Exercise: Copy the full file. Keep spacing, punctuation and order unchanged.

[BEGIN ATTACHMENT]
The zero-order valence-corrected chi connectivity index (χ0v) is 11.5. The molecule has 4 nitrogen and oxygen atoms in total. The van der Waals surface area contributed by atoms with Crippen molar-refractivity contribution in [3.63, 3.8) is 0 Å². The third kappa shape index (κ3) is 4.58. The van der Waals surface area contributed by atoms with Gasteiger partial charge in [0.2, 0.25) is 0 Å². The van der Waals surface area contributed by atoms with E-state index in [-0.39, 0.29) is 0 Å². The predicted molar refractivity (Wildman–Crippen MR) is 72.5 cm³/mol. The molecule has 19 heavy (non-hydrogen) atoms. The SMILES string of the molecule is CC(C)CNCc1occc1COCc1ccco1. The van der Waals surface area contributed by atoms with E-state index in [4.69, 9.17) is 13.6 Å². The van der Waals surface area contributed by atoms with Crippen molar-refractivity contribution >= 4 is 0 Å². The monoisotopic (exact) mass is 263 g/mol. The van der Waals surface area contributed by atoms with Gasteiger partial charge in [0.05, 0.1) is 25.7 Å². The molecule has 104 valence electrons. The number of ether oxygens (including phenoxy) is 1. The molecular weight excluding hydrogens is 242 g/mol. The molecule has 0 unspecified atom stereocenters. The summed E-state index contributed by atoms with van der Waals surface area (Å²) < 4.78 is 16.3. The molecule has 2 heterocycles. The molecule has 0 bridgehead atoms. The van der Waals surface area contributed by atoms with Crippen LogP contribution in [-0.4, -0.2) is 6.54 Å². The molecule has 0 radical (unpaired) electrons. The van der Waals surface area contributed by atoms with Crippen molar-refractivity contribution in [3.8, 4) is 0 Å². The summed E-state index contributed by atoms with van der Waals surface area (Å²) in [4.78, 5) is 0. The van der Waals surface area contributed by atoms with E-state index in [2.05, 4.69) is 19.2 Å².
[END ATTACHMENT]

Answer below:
The zero-order valence-corrected chi connectivity index (χ0v) is 11.5. The molecule has 4 nitrogen and oxygen atoms in total. The van der Waals surface area contributed by atoms with Crippen molar-refractivity contribution in [3.63, 3.8) is 0 Å². The third kappa shape index (κ3) is 4.58. The van der Waals surface area contributed by atoms with Gasteiger partial charge in [0.2, 0.25) is 0 Å². The van der Waals surface area contributed by atoms with E-state index in [-0.39, 0.29) is 0 Å². The predicted molar refractivity (Wildman–Crippen MR) is 72.5 cm³/mol. The molecule has 19 heavy (non-hydrogen) atoms. The SMILES string of the molecule is CC(C)CNCc1occc1COCc1ccco1. The van der Waals surface area contributed by atoms with E-state index in [4.69, 9.17) is 13.6 Å². The van der Waals surface area contributed by atoms with Crippen molar-refractivity contribution >= 4 is 0 Å². The monoisotopic (exact) mass is 263 g/mol. The van der Waals surface area contributed by atoms with Gasteiger partial charge in [0.05, 0.1) is 25.7 Å². The molecule has 104 valence electrons. The number of ether oxygens (including phenoxy) is 1. The molecular weight excluding hydrogens is 242 g/mol. The molecule has 0 unspecified atom stereocenters. The summed E-state index contributed by atoms with van der Waals surface area (Å²) < 4.78 is 16.3. The molecule has 2 heterocycles. The molecule has 0 bridgehead atoms. The van der Waals surface area contributed by atoms with Crippen LogP contribution in [-0.4, -0.2) is 6.54 Å². The molecule has 0 radical (unpaired) electrons. The van der Waals surface area contributed by atoms with Crippen molar-refractivity contribution in [3.8, 4) is 0 Å². The summed E-state index contributed by atoms with van der Waals surface area (Å²) in [4.78, 5) is 0. The van der Waals surface area contributed by atoms with E-state index in [2.05, 4.69) is 19.2 Å².